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The title for this remake of Robert Fuest’s 1970 film should be AND SOON THE OBVIOUS… Whether or not you’re a fan of the original, at least it tried for some suspense, tension and mystery. Unfortunately, in first-time feature director Marcos Efron’s redux, none of those elements are present.
While the movie (opening theatrically in Los Angeles today ahead of Anchor Bay’s DVD/Blu-ray releases December 28) is visually appealing—and not just due to female leads Amber Heard and Odette Yustman—the obvious storytelling is not. We know who the bad guys are and where this film is heading from the very start, leaving the viewer with nothing to soak up except the scenery (again, not just Heard and Yustman, but the beautiful Argentinean locations) as the generic and predictable plot unfolds.
If you haven’t seen the ’70 version, it was directed by Fuest (who would go on to helm THE ABOMINABLE DR. PHIBES, its sequel and THE DEVIL’S RAIN) and scripted by Brian Clemens (who, like Fuest, worked on the AVENGERS TV series, and would go on to both write and direct CAPTAIN KRONOS: VAMPIRE HUNTER) and Terry Nation (he too wrote for THE AVENGERS, but is better known as the man who created the Daleks for TV’s DOCTOR WHO). The original AND SOON THE DARKNESS focused on two young British nurses, Jane and Cathy (THE INNOCENTS and THE LEGEND OF HELL HOUSE’s Pamela Franklin and BLOOD ON SATAN’S CLAW’s Michele Dotrice) who are bicycling through the French countryside on holiday. When the two get into a fight, Jane leaves, only to return and discover that Cathy is now missing. Turns out that a girl was found murdered in the same place a few years ago, and as Jane searches for her friend, she must deal with unfriendly locals and the suspicious Paul (THE EVIL OF FRANKENSTEIN’s Sandor Elès), who claims he’s a detective and wants to help her.
The remake basically covers the same ground, but instead of France, this movie takes place in a remote, rural area of Argentina. Yustman is Ellie, the girl who goes missing, Heard is Stephanie, the friend who goes looking for her. And DOOM’s Karl Urban is the suspicious Michael. Both movies make the most of their settings, and both create an atmosphere of alienation for their characters (the remake, like the original, doesn’t use subtitles for its foreign-speaking locals). However, the major disparity between Fuest and Efron’s films is the very downfall of the redux: all of the cards are laid out from the very beginning in the new DARKNESS. Its opening scene shows a girl named Camila (Gia Mantegna, Joe’s daughter), half-naked and tied up in a cellar-like room, being tortured. That’s not in the original. Neither is the unambiguously evil dude Chucho (Michel Noher), whom Yustman hooks up with at a bar. And unlike in the ’70 film, where we don’t actually see Cathy being abducted, this DARKNESS shows Ellie being kidnapped by that unambiguously evil Chucho.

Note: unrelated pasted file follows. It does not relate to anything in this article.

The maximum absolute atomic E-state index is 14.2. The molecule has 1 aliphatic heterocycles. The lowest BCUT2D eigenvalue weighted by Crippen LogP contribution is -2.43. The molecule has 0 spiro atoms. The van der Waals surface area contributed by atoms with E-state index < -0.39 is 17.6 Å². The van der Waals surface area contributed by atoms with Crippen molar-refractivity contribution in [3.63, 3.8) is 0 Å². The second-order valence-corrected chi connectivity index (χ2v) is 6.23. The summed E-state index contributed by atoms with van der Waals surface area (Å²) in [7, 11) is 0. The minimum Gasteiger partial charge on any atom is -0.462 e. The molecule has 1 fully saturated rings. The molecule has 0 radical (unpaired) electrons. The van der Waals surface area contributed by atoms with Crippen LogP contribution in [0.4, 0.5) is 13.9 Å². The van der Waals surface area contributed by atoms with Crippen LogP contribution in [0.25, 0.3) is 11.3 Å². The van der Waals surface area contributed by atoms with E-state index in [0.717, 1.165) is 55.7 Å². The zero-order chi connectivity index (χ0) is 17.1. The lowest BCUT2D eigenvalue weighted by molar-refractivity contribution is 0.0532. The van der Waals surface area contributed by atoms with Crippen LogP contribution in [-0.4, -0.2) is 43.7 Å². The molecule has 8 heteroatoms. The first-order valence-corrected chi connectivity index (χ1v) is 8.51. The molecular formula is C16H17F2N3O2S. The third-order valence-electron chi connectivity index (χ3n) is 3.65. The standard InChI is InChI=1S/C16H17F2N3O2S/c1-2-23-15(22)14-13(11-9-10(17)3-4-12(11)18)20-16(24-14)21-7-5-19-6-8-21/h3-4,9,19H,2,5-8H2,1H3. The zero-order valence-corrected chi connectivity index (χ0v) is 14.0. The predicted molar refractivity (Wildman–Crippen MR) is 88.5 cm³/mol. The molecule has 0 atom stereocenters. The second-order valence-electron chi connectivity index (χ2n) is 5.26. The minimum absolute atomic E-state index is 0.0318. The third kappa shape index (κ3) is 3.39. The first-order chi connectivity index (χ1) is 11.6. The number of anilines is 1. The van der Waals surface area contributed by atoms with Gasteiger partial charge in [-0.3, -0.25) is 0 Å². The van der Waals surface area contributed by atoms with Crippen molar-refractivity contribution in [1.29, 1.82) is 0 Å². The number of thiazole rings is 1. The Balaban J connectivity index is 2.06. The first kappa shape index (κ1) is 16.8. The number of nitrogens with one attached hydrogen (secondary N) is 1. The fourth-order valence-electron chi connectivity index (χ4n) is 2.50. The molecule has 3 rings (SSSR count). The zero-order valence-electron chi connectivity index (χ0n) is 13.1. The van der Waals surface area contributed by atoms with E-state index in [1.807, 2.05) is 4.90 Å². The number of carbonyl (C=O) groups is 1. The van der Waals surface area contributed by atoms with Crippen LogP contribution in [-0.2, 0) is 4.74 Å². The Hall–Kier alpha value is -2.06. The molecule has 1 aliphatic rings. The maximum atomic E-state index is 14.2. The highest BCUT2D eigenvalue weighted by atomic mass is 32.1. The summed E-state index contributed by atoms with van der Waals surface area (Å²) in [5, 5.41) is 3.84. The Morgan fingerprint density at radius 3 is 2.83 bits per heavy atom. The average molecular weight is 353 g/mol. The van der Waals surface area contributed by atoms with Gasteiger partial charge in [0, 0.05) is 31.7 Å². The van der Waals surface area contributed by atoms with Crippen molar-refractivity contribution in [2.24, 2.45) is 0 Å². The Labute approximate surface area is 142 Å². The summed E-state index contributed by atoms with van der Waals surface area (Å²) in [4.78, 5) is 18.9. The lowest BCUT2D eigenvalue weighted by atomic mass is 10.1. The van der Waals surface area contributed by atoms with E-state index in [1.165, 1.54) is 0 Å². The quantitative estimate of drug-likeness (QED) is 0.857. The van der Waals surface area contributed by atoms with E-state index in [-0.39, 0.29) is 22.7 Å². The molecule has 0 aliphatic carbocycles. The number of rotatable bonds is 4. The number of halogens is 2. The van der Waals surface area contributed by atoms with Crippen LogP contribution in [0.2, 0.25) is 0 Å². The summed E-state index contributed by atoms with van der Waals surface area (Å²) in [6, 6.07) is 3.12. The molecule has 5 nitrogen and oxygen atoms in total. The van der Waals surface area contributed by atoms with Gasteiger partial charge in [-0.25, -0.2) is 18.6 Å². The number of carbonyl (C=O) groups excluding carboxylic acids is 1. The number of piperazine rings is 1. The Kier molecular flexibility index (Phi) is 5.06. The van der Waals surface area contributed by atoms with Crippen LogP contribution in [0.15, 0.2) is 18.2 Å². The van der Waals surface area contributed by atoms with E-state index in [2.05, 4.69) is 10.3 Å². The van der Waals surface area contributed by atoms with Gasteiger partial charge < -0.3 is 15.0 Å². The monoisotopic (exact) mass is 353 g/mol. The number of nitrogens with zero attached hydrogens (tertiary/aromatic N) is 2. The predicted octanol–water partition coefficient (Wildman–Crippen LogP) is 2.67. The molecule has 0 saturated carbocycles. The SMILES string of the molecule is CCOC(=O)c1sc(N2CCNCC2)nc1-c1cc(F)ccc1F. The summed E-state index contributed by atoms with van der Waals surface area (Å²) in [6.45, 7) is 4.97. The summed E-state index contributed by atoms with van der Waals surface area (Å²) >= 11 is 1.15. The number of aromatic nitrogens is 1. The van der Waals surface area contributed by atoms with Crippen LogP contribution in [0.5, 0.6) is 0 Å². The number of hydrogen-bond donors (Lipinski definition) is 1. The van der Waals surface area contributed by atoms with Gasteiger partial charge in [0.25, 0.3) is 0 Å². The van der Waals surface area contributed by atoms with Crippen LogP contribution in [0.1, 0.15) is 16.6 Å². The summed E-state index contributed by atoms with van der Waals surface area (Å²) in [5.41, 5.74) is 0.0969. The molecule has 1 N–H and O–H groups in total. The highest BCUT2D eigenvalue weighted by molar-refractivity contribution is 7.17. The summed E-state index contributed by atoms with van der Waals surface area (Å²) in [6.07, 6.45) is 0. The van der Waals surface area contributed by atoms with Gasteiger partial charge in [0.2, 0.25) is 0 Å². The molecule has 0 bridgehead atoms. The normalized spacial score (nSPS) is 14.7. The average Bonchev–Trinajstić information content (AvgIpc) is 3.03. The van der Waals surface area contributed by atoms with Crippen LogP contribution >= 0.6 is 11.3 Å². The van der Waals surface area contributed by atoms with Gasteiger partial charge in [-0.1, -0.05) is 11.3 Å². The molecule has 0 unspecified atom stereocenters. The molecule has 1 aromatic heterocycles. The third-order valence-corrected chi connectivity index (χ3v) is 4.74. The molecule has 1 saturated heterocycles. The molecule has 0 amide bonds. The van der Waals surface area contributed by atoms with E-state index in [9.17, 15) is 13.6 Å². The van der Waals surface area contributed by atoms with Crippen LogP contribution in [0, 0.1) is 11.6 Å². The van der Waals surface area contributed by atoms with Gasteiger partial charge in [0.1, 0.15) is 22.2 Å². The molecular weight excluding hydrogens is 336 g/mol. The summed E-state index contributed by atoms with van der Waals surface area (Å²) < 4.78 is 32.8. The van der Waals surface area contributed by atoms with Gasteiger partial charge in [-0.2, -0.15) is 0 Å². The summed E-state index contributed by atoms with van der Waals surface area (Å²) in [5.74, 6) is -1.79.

Again, whether you enjoyed the original or not, at least you were (somewhat) unsure of what happened to Cathy and who, if anyone, had taken her. (Yes, you figure she was snatched by someone, but you don’t absolutely know by whom or why). The other glaring difference is that in Fuest’s film, much of Jane’s confusion lies in her mistrust of Paul and her suspicion that he may be involved in her friend’s disappearance. In DARKNESS ’10, it’s plain as day that Urban’s Michael is a red herring. In fact, the actor is entirely wasted, and his character could’ve easily been dropped from the story.
If you’re reading this review and are about to get angry because I’m giving away SPOILERS, calm down. All of these points and details are either made evident or are transparent early on in the story. Heck, they give away the girls-being-sold-into-prostitution “twist” right away. Basically, all you’re left with is a frightened and fish-out-of-water Stephanie asking scowling and silent locals if they’ve seen her friend. Oh, and there’s Calvo the cop (César Viano). No prizes for figuring out if he’s a good cop or a bad one.
About all you can say about this unnecessary redux—besides that Heard and Yustman look good in bikinis—is that it’s beautifully photographed and makes the most of its South American environs (the discs’ 2.40:1 presentation is superb). The location shooting is a subject that’s brought up in the audio commentary, which involves Efron, editor Todd Miller and director of photography Gabriel Beristain. The most interesting part of this chat is the conversation between Efron and Beristain as they discuss the lighting and cinematography. Their dialogue really communicates and drives home the significance of the cinematographer’s role and how the DP’s relationship/collaboration with the director determines a film’s visual impact, style and storytelling. The other extras include the trailer, some inconsequential deleted scenes and a short Director’s Video Diary that shows some of the location footage as well as Heard visiting a local school.
So, while this redux isn’t as awful as many a recent remake (see PROM NIGHT, BLACK CHRISTMAS, PULSE…), this DARKNESS will SOON be forgotten, I imagine. OK, maybe you’ll remember the bikini scene.
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